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The Perfect Leftovers Project

February 3rd, 2010

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Amazing Striped ScarfAfter completing a small project with Amazing, I was left with about 20 small balls in various colors, each ranging from about 5-15 yards in length. With such short lengths of yarn, I decided the best thing to do would be to make a striped scarf. I used this Brooklyn Tweed scarf as inspiration and cast on 25 stitches. I then worked in a 1×1 rib, alternating between colors every 2 rows. When I used up an entire ball, I simply changed to another. The result is a beautiful mixture of the Mesa, Olympia, Wildflowers, Ruby, and Aurora colorways. While I only used small amounts of leftover yarn, the finished scarf measures about 3.5 inches wide by 60 inches long. I love how the finished scarf shows off both the vibrant brights and delicate muted tones. Best of all, I’ve used up all of the small leftovers that were sitting around my desk! I did have to weave in a lot of ends, but the completed scarf made it all worthwhile.

  • Dominique

    This scarf is so nice!! I love it!

  • Grace

    Lovely!

  • Terry

    Your arrangement of the colors is outstanding!

  • DCAlaneKnits

    So beautiful! I just can’t wait to try that Amazing yarn. Every single one is so beautiful. I promised myself to work out of my stash, though. I haven’t been successful at it yet, though.

  • Michelle

    Does this scarf work when your yarns are different weights and types? My leftovers consist of ALL kinds of weights and types but when I’ve tried putting them together to get an idea for a project, they don’t seem to go together? Any suggestions?

    Jess Says: Hi, Michelle. The fun thing about a striped scarf is that it doesn’t have to match. If you try this scarf with different yarn weights, the width and height of each stripe will change. For example, if you are striping a worsted weight with a bulky weight, the bulky stripes will be taller and wider than the worsted ones. This can be a design element if you like the way it looks. When combining different fiber content, make sure to wash and dry your scarf according to the more delicate yarn’s care instruction. I hope that helps!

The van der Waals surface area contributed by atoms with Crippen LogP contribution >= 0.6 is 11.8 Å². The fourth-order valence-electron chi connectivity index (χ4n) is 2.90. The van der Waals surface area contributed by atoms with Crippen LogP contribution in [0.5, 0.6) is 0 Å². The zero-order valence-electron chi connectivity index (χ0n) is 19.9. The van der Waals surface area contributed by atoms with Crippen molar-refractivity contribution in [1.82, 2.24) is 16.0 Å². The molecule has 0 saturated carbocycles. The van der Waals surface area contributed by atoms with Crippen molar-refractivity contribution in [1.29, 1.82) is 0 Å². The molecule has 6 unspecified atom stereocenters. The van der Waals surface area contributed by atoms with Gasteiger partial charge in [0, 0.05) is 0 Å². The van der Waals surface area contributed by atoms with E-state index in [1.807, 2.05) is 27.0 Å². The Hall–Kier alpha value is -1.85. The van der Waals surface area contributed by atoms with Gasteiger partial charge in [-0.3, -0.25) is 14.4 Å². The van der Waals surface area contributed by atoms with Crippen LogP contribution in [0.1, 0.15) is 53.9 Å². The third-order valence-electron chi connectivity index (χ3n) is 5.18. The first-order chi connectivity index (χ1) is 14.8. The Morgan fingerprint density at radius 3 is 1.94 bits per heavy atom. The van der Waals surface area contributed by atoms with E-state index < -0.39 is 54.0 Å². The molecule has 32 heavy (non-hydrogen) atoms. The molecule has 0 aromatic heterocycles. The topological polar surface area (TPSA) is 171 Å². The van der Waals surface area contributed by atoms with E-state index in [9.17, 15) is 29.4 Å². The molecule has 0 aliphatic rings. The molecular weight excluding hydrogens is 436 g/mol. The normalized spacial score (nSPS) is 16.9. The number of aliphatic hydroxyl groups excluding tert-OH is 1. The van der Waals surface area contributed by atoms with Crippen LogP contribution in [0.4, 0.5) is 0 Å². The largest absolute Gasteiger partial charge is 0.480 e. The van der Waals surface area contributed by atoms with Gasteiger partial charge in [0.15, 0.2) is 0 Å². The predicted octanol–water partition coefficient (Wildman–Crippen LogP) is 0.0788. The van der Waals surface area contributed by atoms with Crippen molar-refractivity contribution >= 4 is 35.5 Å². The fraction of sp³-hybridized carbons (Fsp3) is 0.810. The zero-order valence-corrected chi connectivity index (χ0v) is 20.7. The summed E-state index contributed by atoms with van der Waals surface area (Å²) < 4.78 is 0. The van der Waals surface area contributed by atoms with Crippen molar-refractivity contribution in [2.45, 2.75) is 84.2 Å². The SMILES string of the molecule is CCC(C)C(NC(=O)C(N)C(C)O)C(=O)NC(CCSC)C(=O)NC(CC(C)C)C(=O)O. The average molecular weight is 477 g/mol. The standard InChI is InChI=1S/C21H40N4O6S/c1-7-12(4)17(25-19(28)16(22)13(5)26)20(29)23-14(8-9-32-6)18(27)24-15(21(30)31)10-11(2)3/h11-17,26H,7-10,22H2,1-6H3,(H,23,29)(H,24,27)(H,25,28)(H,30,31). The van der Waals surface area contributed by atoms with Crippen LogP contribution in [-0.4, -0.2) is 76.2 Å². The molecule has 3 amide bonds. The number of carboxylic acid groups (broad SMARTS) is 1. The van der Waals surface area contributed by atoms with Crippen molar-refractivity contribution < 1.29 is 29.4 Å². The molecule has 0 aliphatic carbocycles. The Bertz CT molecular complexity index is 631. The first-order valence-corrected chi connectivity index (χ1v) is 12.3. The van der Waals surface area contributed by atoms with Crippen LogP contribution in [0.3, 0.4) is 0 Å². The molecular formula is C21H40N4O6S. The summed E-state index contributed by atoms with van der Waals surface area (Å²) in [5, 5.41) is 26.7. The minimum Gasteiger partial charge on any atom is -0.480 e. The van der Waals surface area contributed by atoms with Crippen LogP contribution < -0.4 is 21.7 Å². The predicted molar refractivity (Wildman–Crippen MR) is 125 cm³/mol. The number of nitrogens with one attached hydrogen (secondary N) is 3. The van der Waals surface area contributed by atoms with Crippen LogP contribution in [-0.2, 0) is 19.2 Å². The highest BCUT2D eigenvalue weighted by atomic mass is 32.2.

• http://extremelifechanges.org valerie andrews

    I absolutely love the scarf! I am going to try this using my Tunisian Crochet hooks. I am just perfecting the art and this will be a great project for trying a different stitch. Left over yarn? Who doesn’t have lots of that. Thanks for this great idea.

  • Jessica-Jean

    If you have a lot of leftover bits of yarn and want to avoid the tiresome weaving in of ends … Here’s what I’m doing with mine: . The photo shows nothing, but I had already bought two scatter-rugs done in it. I bought them in a church bazaar because the pattern intrigued me and it was easier to buy them for a buck than try to puzzle it out then and there. When I had some trouble with the pattern, I asked on the Crochet Partners (Yahoo group) and was pointed to this pattern. It works beautifully! I’m using a wild assortment of yarns -some thicker than worsted and others much thinner – and all the ends are either left on the ends to be the fringe, or worked over as added in. In two weeks, a queen-sized bedspread is about three-fifths done. It will be an eye-opener!

  • Jessica-Jean

    hmm … the link didn’t go through. If you google Narrow Step Afghan, you’ll find the pattern I was talking about. And there’s no need to make it into an afghan. Just a few rows worked lengthwise makes a lovely belt and a few more could be a scarf.